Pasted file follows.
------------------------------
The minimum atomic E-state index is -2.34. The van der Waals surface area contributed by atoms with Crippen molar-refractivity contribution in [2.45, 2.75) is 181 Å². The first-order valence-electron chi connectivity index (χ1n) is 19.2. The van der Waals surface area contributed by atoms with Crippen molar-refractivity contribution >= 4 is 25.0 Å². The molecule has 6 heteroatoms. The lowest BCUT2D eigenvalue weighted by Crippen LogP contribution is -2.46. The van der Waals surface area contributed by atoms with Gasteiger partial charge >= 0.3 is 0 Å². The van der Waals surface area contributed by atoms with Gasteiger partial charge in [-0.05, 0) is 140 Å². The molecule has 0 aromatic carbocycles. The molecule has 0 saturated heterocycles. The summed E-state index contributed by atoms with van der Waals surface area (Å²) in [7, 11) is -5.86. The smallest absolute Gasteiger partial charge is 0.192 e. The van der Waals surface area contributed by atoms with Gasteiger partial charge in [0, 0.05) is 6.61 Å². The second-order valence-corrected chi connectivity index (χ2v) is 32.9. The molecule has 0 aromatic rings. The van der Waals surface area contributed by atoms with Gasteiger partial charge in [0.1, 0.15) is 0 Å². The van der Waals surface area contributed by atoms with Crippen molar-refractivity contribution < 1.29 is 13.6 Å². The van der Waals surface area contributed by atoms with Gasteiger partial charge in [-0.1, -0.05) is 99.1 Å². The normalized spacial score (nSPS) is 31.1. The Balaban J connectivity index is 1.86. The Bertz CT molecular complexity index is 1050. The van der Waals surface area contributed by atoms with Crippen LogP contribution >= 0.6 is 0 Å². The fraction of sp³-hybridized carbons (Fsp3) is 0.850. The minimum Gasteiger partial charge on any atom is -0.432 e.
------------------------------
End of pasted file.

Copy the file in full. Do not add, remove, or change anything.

The minimum atomic E-state index is -2.34. The van der Waals surface area contributed by atoms with Crippen molar-refractivity contribution in [2.45, 2.75) is 181 Å². The first-order valence-electron chi connectivity index (χ1n) is 19.2. The van der Waals surface area contributed by atoms with Crippen molar-refractivity contribution >= 4 is 25.0 Å². The molecule has 6 heteroatoms. The lowest BCUT2D eigenvalue weighted by Crippen LogP contribution is -2.46. The van der Waals surface area contributed by atoms with Gasteiger partial charge >= 0.3 is 0 Å². The van der Waals surface area contributed by atoms with Gasteiger partial charge in [-0.05, 0) is 140 Å². The molecule has 0 aromatic carbocycles. The molecule has 0 saturated heterocycles. The summed E-state index contributed by atoms with van der Waals surface area (Å²) in [7, 11) is -5.86. The smallest absolute Gasteiger partial charge is 0.192 e. The van der Waals surface area contributed by atoms with Gasteiger partial charge in [0, 0.05) is 6.61 Å². The second-order valence-corrected chi connectivity index (χ2v) is 32.9. The molecule has 0 aromatic rings. The van der Waals surface area contributed by atoms with Gasteiger partial charge in [0.1, 0.15) is 0 Å². The van der Waals surface area contributed by atoms with Crippen molar-refractivity contribution < 1.29 is 13.6 Å². The van der Waals surface area contributed by atoms with Gasteiger partial charge in [-0.1, -0.05) is 99.1 Å². The normalized spacial score (nSPS) is 31.1. The Balaban J connectivity index is 1.86. The Bertz CT molecular complexity index is 1050. The van der Waals surface area contributed by atoms with Crippen LogP contribution >= 0.6 is 0 Å². The fraction of sp³-hybridized carbons (Fsp3) is 0.850. The minimum Gasteiger partial charge on any atom is -0.432 e.